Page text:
2. Syntax Best PracticesBelow the Class Level – Expert Python Programming

Chapter 2. Syntax Best PracticesBelow the Class Level

The ability to write an efficient syntax comes naturally with time. If you take a look back at your first program, you will probably agree with this. The right syntax will appear to your eyes as a good-looking piece of code, and the wrong syntax as something disturbing.

Besides the algorithms that are implemented and the architectural thought for your program, taking great care over how it is written weighs heavily on how it will evolve. Many programs are ditched and rewritten from scratch because of their obtuse syntax, unclear APIs, or unconventional standards.

But Python has evolved a lot in the last few years. So if you were kidnapped for a while by your neighbor (a jealous guy from the local Ruby developers' user group) and kept away from the news, you will probably be astonished by its new features. From the earliest version to the current one (2.6 at this time), a lot of enhancements have been made to make the language clearer, cleaner, and easier to write. Python basics have not changed drastically, but the tools to play with them are now a lot more ergonomic.

This chapter presents the most important elements of modern syntax, and the tips on their usage:

  • List comprehensions

  • Iterators and generators

  • Descriptors and properties

  • Decorators

  • with and contextlib


Code performance tips such as for speed improvement or memory usage are covered in Chapter 12.

If you need a reminder on the Python syntax throughout the chapter, the three elements from the official documentation that you can refer to are:

List Comprehensions

As you probably know, writing a piece of code such as this is painful:

>>> numbers = range(10)
>>> size = len(numbers)
>>> evens = []
>>> i = 0
>>> while i < size:
...     if i % 2 == 0:
...         evens.append(i)
...     i += 1
>>> evens
[0, 2, 4, 6, 8]

This may work for C, but it actually makes things slower for Python because:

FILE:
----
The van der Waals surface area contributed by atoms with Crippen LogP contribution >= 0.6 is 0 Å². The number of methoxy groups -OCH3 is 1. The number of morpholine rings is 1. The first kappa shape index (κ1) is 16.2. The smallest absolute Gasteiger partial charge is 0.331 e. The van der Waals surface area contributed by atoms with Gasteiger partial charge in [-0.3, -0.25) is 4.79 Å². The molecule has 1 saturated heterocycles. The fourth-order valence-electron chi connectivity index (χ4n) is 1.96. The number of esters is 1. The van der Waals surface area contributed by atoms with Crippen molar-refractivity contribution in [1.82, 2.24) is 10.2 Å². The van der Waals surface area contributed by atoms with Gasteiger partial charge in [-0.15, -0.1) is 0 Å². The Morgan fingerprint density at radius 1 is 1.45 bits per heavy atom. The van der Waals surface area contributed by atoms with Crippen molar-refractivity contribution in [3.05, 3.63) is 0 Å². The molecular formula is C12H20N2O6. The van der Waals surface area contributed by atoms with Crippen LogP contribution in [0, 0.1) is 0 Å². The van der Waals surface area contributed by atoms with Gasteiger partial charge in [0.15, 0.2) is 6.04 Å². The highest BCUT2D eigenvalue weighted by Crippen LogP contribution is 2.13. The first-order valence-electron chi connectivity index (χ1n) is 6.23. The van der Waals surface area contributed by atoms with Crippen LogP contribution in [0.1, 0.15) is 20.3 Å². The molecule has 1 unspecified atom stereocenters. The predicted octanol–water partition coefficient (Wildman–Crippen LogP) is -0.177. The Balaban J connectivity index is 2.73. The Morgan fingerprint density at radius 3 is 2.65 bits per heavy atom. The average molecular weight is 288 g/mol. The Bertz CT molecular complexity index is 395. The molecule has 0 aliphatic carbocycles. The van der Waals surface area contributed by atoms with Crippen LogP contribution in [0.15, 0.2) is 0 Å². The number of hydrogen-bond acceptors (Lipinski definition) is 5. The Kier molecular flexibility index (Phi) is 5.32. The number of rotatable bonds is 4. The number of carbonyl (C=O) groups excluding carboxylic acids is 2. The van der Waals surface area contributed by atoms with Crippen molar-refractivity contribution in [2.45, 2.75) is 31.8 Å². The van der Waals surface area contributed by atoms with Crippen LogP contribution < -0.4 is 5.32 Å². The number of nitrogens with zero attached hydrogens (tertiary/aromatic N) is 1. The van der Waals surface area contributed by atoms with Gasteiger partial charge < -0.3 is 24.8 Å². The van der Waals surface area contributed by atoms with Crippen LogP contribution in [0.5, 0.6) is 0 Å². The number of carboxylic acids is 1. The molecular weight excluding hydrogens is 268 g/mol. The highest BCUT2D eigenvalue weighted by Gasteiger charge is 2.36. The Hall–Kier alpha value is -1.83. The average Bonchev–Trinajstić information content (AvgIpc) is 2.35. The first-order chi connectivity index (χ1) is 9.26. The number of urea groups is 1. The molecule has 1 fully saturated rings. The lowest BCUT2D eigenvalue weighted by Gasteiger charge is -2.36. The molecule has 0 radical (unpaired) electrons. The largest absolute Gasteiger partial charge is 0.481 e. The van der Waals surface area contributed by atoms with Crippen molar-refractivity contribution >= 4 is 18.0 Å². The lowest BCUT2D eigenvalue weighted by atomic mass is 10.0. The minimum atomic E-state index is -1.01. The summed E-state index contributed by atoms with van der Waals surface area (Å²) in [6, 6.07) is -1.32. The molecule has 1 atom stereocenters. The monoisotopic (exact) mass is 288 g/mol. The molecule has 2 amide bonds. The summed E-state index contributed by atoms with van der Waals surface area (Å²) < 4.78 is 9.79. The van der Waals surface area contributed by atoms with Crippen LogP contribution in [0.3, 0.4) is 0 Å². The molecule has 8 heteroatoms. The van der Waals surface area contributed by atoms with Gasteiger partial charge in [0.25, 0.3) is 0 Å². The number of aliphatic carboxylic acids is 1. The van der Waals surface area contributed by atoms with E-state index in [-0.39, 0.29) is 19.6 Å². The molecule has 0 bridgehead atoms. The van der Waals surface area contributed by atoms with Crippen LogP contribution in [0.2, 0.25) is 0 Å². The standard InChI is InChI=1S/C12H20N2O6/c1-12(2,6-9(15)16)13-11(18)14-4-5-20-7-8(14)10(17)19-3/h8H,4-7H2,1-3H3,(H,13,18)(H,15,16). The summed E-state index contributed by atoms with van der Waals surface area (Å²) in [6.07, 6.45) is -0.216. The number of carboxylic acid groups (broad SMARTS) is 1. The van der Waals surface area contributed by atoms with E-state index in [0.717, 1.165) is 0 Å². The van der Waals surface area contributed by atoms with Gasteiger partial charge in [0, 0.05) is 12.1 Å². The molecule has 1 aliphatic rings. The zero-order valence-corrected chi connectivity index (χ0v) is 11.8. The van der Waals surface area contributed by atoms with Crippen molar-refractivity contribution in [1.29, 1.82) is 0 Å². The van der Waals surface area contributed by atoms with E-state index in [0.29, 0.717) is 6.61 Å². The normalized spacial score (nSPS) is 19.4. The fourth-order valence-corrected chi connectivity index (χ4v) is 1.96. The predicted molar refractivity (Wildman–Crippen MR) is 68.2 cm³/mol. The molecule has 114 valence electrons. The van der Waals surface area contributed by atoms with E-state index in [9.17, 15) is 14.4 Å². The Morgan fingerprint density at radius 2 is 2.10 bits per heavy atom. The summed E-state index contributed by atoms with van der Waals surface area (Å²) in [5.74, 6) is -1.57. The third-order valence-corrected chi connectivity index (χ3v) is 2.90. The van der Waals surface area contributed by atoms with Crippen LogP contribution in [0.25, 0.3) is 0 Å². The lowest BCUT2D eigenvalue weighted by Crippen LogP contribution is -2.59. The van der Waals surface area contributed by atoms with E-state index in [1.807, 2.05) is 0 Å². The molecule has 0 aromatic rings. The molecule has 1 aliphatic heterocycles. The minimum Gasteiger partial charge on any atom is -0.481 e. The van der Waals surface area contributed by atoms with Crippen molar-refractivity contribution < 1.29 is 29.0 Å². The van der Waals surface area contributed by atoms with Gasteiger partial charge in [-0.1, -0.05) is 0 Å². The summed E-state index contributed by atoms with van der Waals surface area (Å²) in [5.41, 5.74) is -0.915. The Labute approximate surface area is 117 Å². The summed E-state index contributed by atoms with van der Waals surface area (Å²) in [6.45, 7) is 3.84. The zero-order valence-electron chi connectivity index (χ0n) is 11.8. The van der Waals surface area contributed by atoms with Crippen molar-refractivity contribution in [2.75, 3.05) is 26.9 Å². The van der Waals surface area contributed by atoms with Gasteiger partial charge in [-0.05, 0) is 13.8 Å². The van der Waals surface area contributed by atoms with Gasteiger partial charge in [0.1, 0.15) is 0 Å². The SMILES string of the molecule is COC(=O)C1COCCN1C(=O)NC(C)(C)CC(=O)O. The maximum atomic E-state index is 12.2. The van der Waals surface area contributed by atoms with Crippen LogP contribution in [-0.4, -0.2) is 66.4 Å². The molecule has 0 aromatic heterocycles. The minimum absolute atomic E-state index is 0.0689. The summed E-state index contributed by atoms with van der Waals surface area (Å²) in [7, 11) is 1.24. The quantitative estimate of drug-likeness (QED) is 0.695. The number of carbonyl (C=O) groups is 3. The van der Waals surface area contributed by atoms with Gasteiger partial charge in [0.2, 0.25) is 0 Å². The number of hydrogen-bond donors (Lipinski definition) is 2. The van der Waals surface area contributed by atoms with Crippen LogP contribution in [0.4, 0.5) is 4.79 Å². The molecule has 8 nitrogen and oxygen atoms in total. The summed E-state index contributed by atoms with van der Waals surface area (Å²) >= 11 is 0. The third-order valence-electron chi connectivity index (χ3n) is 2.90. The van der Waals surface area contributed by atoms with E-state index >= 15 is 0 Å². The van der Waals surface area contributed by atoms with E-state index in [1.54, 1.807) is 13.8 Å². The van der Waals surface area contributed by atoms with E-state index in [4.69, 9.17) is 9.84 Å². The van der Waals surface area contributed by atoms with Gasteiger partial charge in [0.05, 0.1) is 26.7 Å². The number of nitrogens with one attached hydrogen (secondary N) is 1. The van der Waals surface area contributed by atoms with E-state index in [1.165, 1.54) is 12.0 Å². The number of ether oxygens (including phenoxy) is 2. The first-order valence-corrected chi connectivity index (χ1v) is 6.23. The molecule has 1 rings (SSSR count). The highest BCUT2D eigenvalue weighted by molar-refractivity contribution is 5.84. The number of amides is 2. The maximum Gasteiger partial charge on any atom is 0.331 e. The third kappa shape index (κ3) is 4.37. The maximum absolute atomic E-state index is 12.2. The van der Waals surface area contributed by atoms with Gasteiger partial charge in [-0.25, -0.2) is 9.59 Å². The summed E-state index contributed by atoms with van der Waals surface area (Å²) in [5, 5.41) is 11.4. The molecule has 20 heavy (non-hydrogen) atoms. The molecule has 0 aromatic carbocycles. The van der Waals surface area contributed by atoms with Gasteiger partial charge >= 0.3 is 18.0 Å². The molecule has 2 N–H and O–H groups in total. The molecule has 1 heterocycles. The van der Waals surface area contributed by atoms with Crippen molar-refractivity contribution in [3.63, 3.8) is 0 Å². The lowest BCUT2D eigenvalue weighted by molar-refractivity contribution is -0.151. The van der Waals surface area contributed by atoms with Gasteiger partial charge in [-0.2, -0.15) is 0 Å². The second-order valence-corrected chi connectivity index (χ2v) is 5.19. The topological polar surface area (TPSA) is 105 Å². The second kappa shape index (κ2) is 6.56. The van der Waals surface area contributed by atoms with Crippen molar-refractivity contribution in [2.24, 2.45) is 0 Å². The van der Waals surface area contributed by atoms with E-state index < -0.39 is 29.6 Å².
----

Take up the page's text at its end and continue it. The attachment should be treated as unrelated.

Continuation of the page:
• It makes the interpreter work on each loop to determine what part of the sequence has to be changed.

  • It makes you keep a counter to track what element has to be treated.

A list comprehension is the correct answer to this pattern. It uses wired features that automate parts of the previous syntax:

>>> [i for i in range(10) if i % 2 == 0]
[0, 2, 4, 6, 8]

Besides the fact that this writing is more efficient, it is way shorter and involves fewer elements. In a bigger program, this means less bugs and code that is easy to read and understand.

Another typical example of a Pythonic syntax is the usage of enumerate. This built-in function provides a convenient way to get an index when a sequence is used in a loop. For example, this piece of code:

>>> i = 0
>>> seq = ["one", "two", "three"]
>>> for element in seq:
...     seq[i] = '%d: %s' % (i, seq[i])
...     i += 1
>>> seq
['0: one', '1: two', '2: three']

can be replaced by the following shorter code:

>>> seq = ["one", "two", "three"]
>>> for i, element in enumerate(seq):
...     seq[i] = '%d: %s' % (i, seq[i])
>>> seq
['0: one', '1: two', '2: three']

and then refactored in a list comprehension like this:

>>> def _treatment(pos, element):
...     return '%d: %s' % (pos, element)
>>> seq = ["one", "two", "three"]
>>> [_treatment(i, el) for i, el in enumerate(seq)]
['0: one', '1: two', '2: three']

This last version is also making it easy to vectorize the code, by sharing small functions that work over a single item of a sequence.


What does a Pythonic syntax mean?

A Pythonic syntax is a syntax that uses the most efficient idioms for the small code patterns. This word can also apply to high-level matters such as libraries. In that case, the library will be considered Pythonic if it plays well with the Pythonic idioms. This term is used sometimes in the community to classify pieces of code, and a tentative definition can be found here: http://faassen.ntree.net/blog/view/weblog/2005/08/06/0.


Every time a loop is run to massage the contents of a sequence, try to replace it with a list comprehension.

Iterators and Generators

An iterator is nothing more than a container object that implements the iterator protocol. It is based on two methods:

  • next, which returns the next item of the container

  • __iter__, which returns the iterator itself

Iterators can be created with a sequence using the iter built-in function, for example:

>>> i = iter('abc')
>>> i.next()
>>> i.next()
>>> i.next()
>>> i.next()
Traceback (most recent call last):
  File "<stdin>", line 1, in <module>

When the sequence is exhausted, a StopIteration exception is raised. It makes iterators compatible with loops since they catch this exception to stop cycling. To create a custom iterator, a class with a next method can be written, as long as it provides the special method __iter__ that returns an instance of the iterator:

>>> class MyIterator(object):
...     def __init__(self, step):
...         self.step = step
...     def next(self):
...         """Returns the next element."""
...         if self.step == 0:
...             raise StopIteration
...         self.step -= 1
...         return self.step
...     def __iter__(self):
...         """Returns the iterator itself."""
...         return self
>>> for el in MyIterator(4):
...     print el